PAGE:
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Democrats Blast Trump’s Supreme Court Pick, Vow Fierce Senate Battle

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Democrats Blast Trump’s Supreme Court Pick, Vow Fierce Senate Battle

Senate Democrats, led by Minority Leader Chuck Schumer on Tuesday blasted President Donald Trump’s nomination of Neil Gorsuch for the Supreme Court on Tuesday, saying they are ready for a long fight during the confirmation process for the judge.

“Make no mistake, Senate Democrats will not simply allow but require an exhaustive, robust, and comprehensive debate on Judge Gorsuch’s fitness to be a Supreme Court Justice,” Schumer said in a statement issued moments after Trump revealed his pick.

“The burden is on Judge Neil Gorsuch to prove himself to be within the legal mainstream,” he added.

Schumer was joined by several other Democrats who have been itching for a fight over their Republican counterparts’ refusal to hold a hearing for Judge Merrick Garland, the Supreme Court nominee Barack Obama proposed to fill the seat of the late Antonin Scalia.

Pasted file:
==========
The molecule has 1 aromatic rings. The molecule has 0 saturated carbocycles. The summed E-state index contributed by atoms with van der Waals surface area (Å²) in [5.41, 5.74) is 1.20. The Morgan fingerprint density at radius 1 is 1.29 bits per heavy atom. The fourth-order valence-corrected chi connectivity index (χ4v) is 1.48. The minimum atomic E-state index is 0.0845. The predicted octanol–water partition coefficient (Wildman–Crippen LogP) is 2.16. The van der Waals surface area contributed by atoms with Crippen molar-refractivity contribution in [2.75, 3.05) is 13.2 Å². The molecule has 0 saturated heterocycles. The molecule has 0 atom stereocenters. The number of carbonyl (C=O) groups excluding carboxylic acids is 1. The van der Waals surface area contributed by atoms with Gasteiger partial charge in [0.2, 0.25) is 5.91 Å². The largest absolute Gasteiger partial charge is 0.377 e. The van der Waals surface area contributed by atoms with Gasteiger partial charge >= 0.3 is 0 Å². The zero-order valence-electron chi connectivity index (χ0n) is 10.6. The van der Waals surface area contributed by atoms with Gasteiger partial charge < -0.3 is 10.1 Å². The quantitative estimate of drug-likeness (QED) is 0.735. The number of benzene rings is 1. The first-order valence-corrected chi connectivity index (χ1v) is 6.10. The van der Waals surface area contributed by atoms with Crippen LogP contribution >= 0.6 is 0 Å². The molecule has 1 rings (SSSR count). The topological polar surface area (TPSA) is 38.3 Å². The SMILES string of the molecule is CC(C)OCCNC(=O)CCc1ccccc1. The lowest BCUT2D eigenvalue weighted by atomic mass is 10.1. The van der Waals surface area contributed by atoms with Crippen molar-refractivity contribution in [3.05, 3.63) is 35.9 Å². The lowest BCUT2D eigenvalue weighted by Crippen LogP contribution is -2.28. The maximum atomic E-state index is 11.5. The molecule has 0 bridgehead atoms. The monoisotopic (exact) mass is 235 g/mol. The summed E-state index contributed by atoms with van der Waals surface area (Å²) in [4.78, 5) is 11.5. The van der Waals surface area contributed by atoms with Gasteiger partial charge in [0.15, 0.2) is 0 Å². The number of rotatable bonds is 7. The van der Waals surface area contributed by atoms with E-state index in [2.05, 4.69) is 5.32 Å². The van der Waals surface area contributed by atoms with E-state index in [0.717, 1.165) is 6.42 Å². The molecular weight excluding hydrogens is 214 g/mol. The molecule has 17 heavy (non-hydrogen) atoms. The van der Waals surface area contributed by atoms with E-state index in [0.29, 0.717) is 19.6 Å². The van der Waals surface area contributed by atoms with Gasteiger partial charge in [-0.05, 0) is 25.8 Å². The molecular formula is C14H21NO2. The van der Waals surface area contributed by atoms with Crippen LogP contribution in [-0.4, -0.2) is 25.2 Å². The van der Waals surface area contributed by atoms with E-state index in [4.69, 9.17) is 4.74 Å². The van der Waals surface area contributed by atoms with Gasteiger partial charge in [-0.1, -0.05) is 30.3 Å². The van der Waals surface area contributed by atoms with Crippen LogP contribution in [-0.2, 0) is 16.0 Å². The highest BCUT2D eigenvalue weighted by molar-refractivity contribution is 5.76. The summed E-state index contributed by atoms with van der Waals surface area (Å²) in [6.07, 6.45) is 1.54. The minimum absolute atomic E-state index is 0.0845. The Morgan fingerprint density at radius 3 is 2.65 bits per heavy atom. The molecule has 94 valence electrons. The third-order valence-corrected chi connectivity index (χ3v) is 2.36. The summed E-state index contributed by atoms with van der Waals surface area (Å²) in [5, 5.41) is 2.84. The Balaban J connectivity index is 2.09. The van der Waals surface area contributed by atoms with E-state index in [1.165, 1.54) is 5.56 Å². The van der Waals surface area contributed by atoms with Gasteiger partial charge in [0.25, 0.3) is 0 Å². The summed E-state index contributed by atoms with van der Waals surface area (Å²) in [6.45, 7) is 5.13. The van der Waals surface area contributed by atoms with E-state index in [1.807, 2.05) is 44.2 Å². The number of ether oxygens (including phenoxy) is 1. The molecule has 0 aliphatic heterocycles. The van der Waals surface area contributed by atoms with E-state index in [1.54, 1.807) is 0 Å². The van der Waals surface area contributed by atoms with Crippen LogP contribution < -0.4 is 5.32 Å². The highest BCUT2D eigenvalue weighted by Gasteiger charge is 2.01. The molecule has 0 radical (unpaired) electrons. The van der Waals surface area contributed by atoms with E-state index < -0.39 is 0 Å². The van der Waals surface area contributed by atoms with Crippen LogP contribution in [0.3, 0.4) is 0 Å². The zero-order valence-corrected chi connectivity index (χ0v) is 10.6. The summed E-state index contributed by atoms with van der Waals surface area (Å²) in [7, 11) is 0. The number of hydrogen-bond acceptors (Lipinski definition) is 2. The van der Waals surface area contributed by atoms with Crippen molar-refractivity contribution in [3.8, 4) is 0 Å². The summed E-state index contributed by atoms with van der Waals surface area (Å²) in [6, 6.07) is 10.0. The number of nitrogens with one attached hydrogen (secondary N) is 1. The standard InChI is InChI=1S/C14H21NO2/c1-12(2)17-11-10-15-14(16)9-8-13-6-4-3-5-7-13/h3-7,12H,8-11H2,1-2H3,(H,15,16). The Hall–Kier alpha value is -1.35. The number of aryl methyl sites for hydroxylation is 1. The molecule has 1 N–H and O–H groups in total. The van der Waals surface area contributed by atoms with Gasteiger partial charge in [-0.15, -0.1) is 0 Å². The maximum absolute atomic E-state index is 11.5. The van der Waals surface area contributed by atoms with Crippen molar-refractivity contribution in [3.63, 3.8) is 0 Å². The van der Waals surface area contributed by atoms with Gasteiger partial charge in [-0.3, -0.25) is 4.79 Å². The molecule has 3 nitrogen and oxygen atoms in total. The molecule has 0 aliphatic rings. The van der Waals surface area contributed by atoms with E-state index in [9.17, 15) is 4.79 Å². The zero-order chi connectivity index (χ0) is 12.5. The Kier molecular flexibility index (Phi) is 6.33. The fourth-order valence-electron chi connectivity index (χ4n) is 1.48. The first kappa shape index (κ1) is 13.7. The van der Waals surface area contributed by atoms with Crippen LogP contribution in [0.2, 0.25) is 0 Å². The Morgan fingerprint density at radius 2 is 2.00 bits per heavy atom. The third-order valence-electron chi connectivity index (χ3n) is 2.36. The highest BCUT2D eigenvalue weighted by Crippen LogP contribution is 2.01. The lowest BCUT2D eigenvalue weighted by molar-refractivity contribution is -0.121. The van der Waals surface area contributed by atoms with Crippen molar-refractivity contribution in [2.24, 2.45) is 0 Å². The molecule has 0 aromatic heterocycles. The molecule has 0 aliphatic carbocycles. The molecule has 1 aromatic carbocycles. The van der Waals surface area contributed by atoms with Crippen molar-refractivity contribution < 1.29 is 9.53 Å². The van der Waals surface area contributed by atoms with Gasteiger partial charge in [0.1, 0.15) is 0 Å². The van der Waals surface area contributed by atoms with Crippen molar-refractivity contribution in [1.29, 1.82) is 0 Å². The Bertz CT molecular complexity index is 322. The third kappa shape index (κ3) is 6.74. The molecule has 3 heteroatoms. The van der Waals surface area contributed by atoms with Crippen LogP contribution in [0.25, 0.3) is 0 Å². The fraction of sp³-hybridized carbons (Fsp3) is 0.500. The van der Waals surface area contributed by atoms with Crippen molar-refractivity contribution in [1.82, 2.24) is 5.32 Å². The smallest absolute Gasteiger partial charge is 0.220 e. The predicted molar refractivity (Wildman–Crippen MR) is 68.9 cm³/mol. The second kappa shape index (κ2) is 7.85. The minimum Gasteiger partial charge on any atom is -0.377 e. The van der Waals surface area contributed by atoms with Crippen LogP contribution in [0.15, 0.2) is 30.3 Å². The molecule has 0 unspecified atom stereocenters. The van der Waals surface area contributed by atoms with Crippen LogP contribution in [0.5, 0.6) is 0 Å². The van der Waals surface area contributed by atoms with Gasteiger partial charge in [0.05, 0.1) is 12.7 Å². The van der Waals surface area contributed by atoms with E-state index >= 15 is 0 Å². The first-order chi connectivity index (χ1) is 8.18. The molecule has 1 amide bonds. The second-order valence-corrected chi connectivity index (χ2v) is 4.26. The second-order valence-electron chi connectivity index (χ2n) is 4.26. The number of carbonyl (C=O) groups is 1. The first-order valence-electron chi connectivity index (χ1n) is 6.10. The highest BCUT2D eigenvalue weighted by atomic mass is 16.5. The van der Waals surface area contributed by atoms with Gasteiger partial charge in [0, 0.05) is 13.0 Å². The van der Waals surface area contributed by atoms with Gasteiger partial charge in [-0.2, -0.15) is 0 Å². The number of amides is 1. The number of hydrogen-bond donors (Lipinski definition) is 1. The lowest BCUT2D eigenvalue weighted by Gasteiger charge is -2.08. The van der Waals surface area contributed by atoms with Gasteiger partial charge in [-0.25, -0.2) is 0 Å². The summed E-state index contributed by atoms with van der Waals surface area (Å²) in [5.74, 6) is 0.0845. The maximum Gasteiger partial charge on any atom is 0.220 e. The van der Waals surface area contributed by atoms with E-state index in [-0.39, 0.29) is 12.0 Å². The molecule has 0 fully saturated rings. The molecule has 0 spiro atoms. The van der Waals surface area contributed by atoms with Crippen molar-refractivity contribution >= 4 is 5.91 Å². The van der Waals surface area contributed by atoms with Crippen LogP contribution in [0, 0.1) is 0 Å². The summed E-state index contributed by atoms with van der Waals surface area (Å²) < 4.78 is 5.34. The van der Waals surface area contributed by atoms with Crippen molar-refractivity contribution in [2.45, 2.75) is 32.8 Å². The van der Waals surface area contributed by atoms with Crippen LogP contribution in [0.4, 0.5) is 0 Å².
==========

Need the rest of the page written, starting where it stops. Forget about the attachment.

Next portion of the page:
Sens. Chris Murphy, Sherrod Brown, Richard Blumenthal, and more all issued similarly worded statements criticizing Gorsuch following Trump’s announcement. House Minority Leader Nancy Pelosi also voiced her opposition, saying Gorsuch was “hostile to women’s rights.”

Sen. Jeff Merkley of Oregon told Politico on Monday he would filibuster any Trump pick that was not Garland. If Democrats do employ the filibuster, Republicans would need a 60-vote supermajority to confirm Gorsuch. Republicans hold 52 seats in the Senate. On Tuesday, Merkley accused Republicans of “packing” the high court.

“This strategy of packing the court, if successful, could threaten fundamental rights in America, including workers’ right to organize, women’s reproductive rights, and the rights of ordinary citizens to have their voices heard in elections rather than being drowned out by the corrupting influence of dark money from the richest Americans,” Merkley said.

Republicans, in turn, could apply the “nuclear” option — changing the Senate’s rules to disallow the filibuster. But Senate Majority Leader Mitch McConnell has expressed reticence to go that route in media appearances this month because he fears Republicans will lose the senate in the mid-term elections.

Schumer signaled a Democratic filibuster in his statement on Tuesday.

“The Senate must insist upon 60-votes for any Supreme Court nominee, a bar that was met by each of President Obama’s nominees,” he said.

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